Because the P/E ratio is so common in the financial reporting community, you might expect that it is arrived at in the same manner every time it is used. But that isn’t the case. We looked at a number of different sources to see how the P/E ratio was constructed and to determine the different data used in the calculations (see “Different Sources, Different Constructions”). The number of variations and combinations used for the P/E ratio could have substantial implications for the various players in the financial reporting community.

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Our first step was determining the amount of variety. Figure 1 presents the variation that was found in the stock price (i.e., the numerator in the P/E ratio). We identified nine variants. The first eight used the actual stock price, with the variation coming from the different dates being used: (P1) the specific date the analyst report or newspaper article was written; (P2) the company’s fiscal year-end date; (P3) the specific date the company released its earnings into the financial markets; (P4) the peak and (P5) low stock price date during the full fiscal year; (P6) the peak stock price date during a specific month of the fiscal year; (P7) a three-year average price using the company’s fiscal year-end date; and (P8) the stock price exactly four months after the fiscal year-end. A ninth variation (P9) involved analysts using an estimated stock price at some future date when constructing the P/E ratio.

There were also a number of cases, commonly seen in the newspaper articles we reviewed, where we were unable to determine the stock price date with reasonable precision. And a number of textbooks—in particular, the introductory financial accounting textbooks—deliberately left the stock price date unspecified, simply using “price,” “stock price,” or the letter P to represent the numerator. These latter situations are shown as P-N in Figure 1.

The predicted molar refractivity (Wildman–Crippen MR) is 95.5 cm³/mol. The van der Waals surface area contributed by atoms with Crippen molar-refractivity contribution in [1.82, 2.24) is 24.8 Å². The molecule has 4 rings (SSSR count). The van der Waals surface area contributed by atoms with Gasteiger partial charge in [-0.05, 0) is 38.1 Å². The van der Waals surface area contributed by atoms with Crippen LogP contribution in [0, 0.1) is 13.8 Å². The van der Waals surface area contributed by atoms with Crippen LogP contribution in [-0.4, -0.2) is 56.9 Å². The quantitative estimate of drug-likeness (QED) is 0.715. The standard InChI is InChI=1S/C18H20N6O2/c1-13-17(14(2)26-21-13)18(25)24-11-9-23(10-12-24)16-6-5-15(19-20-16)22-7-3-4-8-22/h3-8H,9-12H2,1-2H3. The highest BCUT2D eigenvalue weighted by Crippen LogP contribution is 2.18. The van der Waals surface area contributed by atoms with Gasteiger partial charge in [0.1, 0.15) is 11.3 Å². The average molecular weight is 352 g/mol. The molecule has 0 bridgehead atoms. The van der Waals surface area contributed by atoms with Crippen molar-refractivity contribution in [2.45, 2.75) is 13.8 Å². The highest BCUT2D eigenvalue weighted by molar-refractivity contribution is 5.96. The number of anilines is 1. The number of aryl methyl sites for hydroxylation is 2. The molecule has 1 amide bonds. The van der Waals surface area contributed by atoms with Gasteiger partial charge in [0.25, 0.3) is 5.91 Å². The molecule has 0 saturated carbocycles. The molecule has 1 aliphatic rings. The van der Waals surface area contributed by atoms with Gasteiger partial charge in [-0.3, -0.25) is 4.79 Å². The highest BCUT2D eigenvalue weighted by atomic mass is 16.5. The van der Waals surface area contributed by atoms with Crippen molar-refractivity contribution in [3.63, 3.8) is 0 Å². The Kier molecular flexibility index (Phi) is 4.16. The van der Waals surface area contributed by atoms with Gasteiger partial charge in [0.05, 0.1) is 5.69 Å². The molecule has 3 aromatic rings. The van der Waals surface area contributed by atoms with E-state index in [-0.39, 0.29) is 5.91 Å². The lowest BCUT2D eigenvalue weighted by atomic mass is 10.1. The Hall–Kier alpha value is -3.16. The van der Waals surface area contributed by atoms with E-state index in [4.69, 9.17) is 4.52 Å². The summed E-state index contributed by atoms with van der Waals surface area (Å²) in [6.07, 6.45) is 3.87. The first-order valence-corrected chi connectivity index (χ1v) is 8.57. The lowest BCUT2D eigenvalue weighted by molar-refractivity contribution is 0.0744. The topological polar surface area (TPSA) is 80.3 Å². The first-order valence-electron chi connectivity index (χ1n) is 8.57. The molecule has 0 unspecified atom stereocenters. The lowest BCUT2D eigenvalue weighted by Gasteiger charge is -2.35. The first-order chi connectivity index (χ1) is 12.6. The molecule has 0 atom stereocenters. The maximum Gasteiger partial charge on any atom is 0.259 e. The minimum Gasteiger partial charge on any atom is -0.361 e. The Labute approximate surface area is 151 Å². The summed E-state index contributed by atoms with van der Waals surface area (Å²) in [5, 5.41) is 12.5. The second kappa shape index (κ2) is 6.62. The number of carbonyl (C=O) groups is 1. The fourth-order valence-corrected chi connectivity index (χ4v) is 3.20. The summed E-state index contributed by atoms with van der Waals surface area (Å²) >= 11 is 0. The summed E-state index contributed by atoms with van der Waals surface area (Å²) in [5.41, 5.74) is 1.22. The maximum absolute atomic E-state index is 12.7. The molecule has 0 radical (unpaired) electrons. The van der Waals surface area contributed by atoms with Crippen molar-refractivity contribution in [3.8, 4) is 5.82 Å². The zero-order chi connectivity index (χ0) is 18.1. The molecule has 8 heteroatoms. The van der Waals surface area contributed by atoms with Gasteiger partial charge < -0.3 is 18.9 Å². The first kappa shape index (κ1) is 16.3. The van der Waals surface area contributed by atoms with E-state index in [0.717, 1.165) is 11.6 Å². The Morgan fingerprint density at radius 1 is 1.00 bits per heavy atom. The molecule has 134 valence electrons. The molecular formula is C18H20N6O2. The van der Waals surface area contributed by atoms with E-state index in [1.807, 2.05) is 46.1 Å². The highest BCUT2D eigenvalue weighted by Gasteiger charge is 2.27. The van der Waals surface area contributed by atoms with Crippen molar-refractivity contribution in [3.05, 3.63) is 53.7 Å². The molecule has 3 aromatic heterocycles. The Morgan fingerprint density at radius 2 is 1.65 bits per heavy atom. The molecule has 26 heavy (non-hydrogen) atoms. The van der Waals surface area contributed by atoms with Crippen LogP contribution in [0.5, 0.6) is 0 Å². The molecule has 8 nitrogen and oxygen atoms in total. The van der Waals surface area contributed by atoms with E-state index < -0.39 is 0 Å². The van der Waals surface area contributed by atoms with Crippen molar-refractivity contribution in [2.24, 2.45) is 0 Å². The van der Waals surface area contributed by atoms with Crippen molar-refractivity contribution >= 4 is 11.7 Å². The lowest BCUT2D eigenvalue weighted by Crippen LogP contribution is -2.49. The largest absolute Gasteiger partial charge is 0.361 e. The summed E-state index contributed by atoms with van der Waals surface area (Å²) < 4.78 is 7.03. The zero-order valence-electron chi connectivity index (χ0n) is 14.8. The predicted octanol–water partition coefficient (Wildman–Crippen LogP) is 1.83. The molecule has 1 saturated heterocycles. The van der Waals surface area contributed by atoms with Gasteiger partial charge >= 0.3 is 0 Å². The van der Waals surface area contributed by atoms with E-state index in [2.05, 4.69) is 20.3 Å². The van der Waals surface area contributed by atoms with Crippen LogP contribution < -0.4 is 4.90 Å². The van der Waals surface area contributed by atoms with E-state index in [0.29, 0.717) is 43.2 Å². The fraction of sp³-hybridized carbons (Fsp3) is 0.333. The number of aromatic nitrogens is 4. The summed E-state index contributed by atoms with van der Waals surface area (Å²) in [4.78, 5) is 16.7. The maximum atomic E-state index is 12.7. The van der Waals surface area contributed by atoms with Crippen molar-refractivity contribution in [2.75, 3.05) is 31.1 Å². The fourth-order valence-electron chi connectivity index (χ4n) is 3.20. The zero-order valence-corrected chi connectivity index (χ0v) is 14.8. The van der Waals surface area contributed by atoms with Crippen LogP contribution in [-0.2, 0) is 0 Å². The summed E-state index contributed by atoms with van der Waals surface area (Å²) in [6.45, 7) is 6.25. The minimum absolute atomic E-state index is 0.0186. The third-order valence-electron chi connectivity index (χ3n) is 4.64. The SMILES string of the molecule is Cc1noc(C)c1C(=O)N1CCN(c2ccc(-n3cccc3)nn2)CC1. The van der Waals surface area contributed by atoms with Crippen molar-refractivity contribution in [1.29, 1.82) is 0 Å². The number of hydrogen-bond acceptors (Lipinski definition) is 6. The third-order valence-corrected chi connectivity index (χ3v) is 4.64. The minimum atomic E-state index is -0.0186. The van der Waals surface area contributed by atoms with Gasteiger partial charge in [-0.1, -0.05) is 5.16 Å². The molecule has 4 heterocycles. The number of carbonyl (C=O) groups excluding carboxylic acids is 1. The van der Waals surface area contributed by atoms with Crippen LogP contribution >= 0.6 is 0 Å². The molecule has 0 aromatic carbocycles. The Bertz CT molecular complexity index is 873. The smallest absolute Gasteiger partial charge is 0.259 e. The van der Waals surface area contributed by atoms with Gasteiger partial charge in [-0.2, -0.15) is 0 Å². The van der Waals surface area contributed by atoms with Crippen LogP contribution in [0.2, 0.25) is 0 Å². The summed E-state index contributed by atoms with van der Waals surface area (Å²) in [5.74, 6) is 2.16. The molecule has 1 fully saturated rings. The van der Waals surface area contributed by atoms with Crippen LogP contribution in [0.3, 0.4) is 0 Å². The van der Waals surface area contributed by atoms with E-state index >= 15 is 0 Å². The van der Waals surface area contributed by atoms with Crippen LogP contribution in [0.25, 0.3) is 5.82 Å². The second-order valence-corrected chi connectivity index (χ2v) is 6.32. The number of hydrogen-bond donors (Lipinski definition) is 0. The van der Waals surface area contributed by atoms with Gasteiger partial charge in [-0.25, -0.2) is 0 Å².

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Figure 2 presents the variation in the earnings measure (i.e., the denominator). We again found nine specific variants.

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Five of these (E1-E5) used historical measures of earnings. E1 was the bottom-line earnings for the firm’s fiscal year determined using U.S. Generally Accepted Accounting Principles (GAAP). This was variously described using terms such as “historical earnings,” “historical GAAP earnings,” “annual earnings,” or “diluted GAAP earnings.” E2 was GAAP bottom-line earnings for the firm’s most recent four quarters preceding the date of the analyst’s report. This historical measure is often referred to as Trailing Twelve Months (TTM) earnings. E3 was the operating earnings measure as reported by the firm in its GAAP income statements.

The other two variants that used historical measures were a little more customized. E4 involved non-GAAP measures of the firm’s earnings as constructed by the analysts. These include adjusting a firm’s bottom-line GAAP earnings for various nonrecurring items, such as one-time gains or losses, or for non-cash expenses, such as amortization. And E5 is a unique construction attributed to Robert Shiller from Yale University. This measure averages a firm’s earnings over a 10-year period and adjusts it for inflation.

The second group of earnings measures used (E6–E9) were future-oriented (i.e., estimated). These are often referred to as forward earnings. In our study, they included estimates made by individual analysts as well as consensus estimates from across the analyst community. In both cases, we found that the estimates were for either the remainder of the current fiscal year or for the firm’s following fiscal year.

As with the stock price variations, there were a number of instances where we were unable to determine the specific earnings measure being used or it wasn’t specified. The culprits also were the same. It was common for it to be unclear what earnings measure was being used in newspaper articles, and a number of textbooks simply described the denominator as “earnings” or the letter E. These are listed as E-N in Figure 2.


Figure 3 shows the 29 different price-earnings combinations found in the study. Seventeen involve situations where both the numerator and denominator in the P/E ratio were fully identified. The first column includes the seven combinations that combined the stock price at the date of the analyst report or newspaper article with a specific historical or future earnings measure. Another three combinations used the stock price at the company’s fiscal year-end in combination with three different earnings measures.